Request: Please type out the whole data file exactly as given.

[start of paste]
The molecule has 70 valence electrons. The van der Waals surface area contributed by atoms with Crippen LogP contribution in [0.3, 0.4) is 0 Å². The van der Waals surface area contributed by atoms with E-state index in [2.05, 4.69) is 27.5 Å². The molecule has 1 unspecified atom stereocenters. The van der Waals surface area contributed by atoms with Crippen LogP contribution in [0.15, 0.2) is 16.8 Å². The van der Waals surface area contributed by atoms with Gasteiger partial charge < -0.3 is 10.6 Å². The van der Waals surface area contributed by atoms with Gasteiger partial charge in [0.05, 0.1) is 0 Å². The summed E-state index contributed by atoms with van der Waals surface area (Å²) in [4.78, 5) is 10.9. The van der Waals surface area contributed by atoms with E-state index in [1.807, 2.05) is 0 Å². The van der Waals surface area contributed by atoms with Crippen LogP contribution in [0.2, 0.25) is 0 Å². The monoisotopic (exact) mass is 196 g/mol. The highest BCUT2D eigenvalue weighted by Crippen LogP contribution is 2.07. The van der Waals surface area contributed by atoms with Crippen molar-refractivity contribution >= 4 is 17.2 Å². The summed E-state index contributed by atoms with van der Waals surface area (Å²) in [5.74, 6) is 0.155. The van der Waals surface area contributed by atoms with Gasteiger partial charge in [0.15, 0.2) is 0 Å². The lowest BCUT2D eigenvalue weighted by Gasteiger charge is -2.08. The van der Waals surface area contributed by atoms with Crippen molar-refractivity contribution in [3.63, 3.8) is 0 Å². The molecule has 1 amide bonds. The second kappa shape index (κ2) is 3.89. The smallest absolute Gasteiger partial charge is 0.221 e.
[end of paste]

The molecule has 70 valence electrons. The van der Waals surface area contributed by atoms with Crippen LogP contribution in [0.3, 0.4) is 0 Å². The van der Waals surface area contributed by atoms with E-state index in [2.05, 4.69) is 27.5 Å². The molecule has 1 unspecified atom stereocenters. The van der Waals surface area contributed by atoms with Crippen LogP contribution in [0.15, 0.2) is 16.8 Å². The van der Waals surface area contributed by atoms with Gasteiger partial charge < -0.3 is 10.6 Å². The van der Waals surface area contributed by atoms with Gasteiger partial charge in [0.05, 0.1) is 0 Å². The summed E-state index contributed by atoms with van der Waals surface area (Å²) in [4.78, 5) is 10.9. The van der Waals surface area contributed by atoms with E-state index in [1.807, 2.05) is 0 Å². The van der Waals surface area contributed by atoms with Crippen LogP contribution in [0.2, 0.25) is 0 Å². The monoisotopic (exact) mass is 196 g/mol. The highest BCUT2D eigenvalue weighted by Crippen LogP contribution is 2.07. The van der Waals surface area contributed by atoms with Crippen molar-refractivity contribution >= 4 is 17.2 Å². The summed E-state index contributed by atoms with van der Waals surface area (Å²) in [5.74, 6) is 0.155. The van der Waals surface area contributed by atoms with Gasteiger partial charge in [0.15, 0.2) is 0 Å². The lowest BCUT2D eigenvalue weighted by Gasteiger charge is -2.08. The van der Waals surface area contributed by atoms with Crippen molar-refractivity contribution in [3.63, 3.8) is 0 Å². The molecule has 1 amide bonds. The second kappa shape index (κ2) is 3.89. The smallest absolute Gasteiger partial charge is 0.221 e.